Prosecutors have an affirmative duty to disclose exculpatory evidence to the defense. This duty arises from constitutional due process requirements, as well as court rules and rules of professional conduct for prosecuting attorneys.
Under the United States Supreme Court case Brady v. Maryland and subsequent case law, the prosecution is required to disclose evidence that is both favorable to the accused and material to either guilt or punishment. The duty to disclose applies even if the defense has not requested the information. This obligation extends not only to potentially exculpatory evidence, but also to evidence impeaching the credibility of a government witness. Potential impeachment evidence includes information a reasonable person could view as impairing the witness' credibility or competence. With respect to police officers who are government witnesses, impeachment evidence can include a prior conviction related to dishonesty, misconduct involving dishonesty or abuse of authority, and evidence tending to show a bias or some motive to lie.
Court rules and professional conduct rules also address the duty of prosecutors to disclose exculpatory evidence. Under Criminal Rule 4.7, a prosecutor must disclose to the defense any material or information within the prosecutor's knowledge that tends to negate the defendant's guilt as to the offense charged. The rule also specifically requires disclosure of prior criminal convictions of any government witness. Rule of Professional Conduct 3.8 establishes special responsibilities of prosecutors, and provides an obligation for a prosecutor to make timely disclosure to the defense of all evidence or information known to the prosecutor that tends to negate the guilt of the accused, or mitigates the offense.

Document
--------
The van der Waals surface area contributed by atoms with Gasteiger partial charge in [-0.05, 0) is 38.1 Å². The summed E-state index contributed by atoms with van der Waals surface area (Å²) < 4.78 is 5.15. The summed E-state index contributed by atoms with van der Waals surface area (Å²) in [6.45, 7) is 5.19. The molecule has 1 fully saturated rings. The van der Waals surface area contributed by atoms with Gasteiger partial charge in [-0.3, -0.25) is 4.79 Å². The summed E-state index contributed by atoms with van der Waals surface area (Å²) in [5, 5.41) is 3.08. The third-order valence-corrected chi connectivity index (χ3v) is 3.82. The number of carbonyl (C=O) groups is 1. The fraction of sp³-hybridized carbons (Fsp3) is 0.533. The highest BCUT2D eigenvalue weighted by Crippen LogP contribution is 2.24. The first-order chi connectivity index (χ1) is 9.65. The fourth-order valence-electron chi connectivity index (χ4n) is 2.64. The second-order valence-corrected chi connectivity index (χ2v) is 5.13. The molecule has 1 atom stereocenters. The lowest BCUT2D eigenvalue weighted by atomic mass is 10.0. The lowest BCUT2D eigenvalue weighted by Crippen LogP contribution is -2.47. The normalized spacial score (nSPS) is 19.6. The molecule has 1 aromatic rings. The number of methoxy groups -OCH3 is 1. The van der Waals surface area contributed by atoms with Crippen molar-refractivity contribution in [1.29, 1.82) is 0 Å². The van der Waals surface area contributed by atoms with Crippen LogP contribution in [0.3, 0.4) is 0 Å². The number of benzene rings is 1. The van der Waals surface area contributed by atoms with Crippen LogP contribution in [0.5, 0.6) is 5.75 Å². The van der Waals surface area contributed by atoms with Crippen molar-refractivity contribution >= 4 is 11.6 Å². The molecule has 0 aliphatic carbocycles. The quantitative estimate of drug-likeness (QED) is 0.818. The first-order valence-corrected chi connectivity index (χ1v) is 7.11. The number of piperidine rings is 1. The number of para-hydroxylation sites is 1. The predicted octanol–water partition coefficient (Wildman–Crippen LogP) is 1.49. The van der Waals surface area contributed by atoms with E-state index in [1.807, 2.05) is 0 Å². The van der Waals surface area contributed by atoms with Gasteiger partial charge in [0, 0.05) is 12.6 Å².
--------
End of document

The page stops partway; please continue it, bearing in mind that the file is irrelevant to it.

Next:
Washington Association of Prosecuting Attorneys Model Policy. In 2013 the Washington Association of Prosecuting Attorneys (WAPA) developed a model policy on potential impeachment disclosures. The model policy provides guidance to prosecuting attorneys on the scope of the duty of disclosure. Under the model policy, the prosecuting attorney is obliged to make determinations regarding whether information is potentially exculpatory and subject to disclosure. The duty to disclose extends to any information that tends to negate the defendant's guilt, including any prior convictions as well as information a reasonable person, knowing all the relevant circumstances, could view as impairing the credibility of an officer that will, or could be called to testify in a criminal proceeding. The model policy also addresses procedures to be followed when making potential impeachment disclosure determinations and maintenance of any list of potential impeachment disclosures.